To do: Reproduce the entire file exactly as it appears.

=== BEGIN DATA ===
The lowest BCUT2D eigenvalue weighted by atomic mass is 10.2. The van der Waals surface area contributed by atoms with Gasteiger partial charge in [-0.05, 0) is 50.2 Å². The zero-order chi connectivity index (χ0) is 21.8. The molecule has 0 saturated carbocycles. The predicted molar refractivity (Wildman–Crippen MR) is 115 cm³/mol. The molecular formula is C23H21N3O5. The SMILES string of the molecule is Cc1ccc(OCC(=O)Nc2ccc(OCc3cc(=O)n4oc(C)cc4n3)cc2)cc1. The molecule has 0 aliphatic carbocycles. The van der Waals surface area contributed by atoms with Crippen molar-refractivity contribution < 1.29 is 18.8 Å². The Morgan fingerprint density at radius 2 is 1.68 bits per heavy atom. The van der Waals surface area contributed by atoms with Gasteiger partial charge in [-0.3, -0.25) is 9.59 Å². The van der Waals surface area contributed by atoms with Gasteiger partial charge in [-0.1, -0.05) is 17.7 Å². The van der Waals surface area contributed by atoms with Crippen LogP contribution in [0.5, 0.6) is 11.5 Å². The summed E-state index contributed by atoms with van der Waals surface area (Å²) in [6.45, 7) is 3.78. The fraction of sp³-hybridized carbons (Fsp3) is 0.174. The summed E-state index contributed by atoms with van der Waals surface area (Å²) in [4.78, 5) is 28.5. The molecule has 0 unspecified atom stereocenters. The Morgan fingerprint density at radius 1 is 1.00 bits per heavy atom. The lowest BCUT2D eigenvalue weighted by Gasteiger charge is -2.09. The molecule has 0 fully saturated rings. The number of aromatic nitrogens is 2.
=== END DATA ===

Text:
The lowest BCUT2D eigenvalue weighted by atomic mass is 10.2. The van der Waals surface area contributed by atoms with Gasteiger partial charge in [-0.05, 0) is 50.2 Å². The zero-order chi connectivity index (χ0) is 21.8. The molecule has 0 saturated carbocycles. The predicted molar refractivity (Wildman–Crippen MR) is 115 cm³/mol. The molecular formula is C23H21N3O5. The SMILES string of the molecule is Cc1ccc(OCC(=O)Nc2ccc(OCc3cc(=O)n4oc(C)cc4n3)cc2)cc1. The molecule has 0 aliphatic carbocycles. The van der Waals surface area contributed by atoms with Crippen molar-refractivity contribution < 1.29 is 18.8 Å². The Morgan fingerprint density at radius 2 is 1.68 bits per heavy atom. The van der Waals surface area contributed by atoms with Gasteiger partial charge in [-0.3, -0.25) is 9.59 Å². The van der Waals surface area contributed by atoms with Gasteiger partial charge in [-0.1, -0.05) is 17.7 Å². The van der Waals surface area contributed by atoms with Crippen LogP contribution in [0.5, 0.6) is 11.5 Å². The summed E-state index contributed by atoms with van der Waals surface area (Å²) in [6.45, 7) is 3.78. The fraction of sp³-hybridized carbons (Fsp3) is 0.174. The summed E-state index contributed by atoms with van der Waals surface area (Å²) in [4.78, 5) is 28.5. The molecule has 0 unspecified atom stereocenters. The Morgan fingerprint density at radius 1 is 1.00 bits per heavy atom. The lowest BCUT2D eigenvalue weighted by Gasteiger charge is -2.09. The molecule has 0 fully saturated rings. The number of aromatic nitrogens is 2.